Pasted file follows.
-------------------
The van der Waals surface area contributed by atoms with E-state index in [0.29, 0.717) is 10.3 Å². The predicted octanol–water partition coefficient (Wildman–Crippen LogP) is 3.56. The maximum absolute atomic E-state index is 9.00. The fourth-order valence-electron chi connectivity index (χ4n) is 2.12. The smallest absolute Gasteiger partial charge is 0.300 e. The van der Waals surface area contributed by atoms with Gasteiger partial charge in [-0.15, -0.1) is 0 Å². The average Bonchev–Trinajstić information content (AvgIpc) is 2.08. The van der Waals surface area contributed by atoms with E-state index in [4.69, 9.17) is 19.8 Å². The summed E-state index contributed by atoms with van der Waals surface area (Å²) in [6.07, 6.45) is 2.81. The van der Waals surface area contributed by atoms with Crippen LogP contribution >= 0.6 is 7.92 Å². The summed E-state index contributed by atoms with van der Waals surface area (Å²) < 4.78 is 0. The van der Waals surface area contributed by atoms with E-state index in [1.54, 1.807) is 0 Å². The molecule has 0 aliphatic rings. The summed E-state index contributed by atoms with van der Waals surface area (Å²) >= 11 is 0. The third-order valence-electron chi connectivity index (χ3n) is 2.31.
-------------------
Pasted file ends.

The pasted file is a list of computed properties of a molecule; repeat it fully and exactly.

The van der Waals surface area contributed by atoms with E-state index in [0.29, 0.717) is 10.3 Å². The predicted octanol–water partition coefficient (Wildman–Crippen LogP) is 3.56. The maximum absolute atomic E-state index is 9.00. The fourth-order valence-electron chi connectivity index (χ4n) is 2.12. The smallest absolute Gasteiger partial charge is 0.300 e. The van der Waals surface area contributed by atoms with Gasteiger partial charge in [-0.15, -0.1) is 0 Å². The average Bonchev–Trinajstić information content (AvgIpc) is 2.08. The van der Waals surface area contributed by atoms with E-state index in [4.69, 9.17) is 19.8 Å². The summed E-state index contributed by atoms with van der Waals surface area (Å²) in [6.07, 6.45) is 2.81. The van der Waals surface area contributed by atoms with Crippen LogP contribution >= 0.6 is 7.92 Å². The summed E-state index contributed by atoms with van der Waals surface area (Å²) < 4.78 is 0. The van der Waals surface area contributed by atoms with E-state index in [1.54, 1.807) is 0 Å². The molecule has 0 aliphatic rings. The summed E-state index contributed by atoms with van der Waals surface area (Å²) >= 11 is 0. The third-order valence-electron chi connectivity index (χ3n) is 2.31.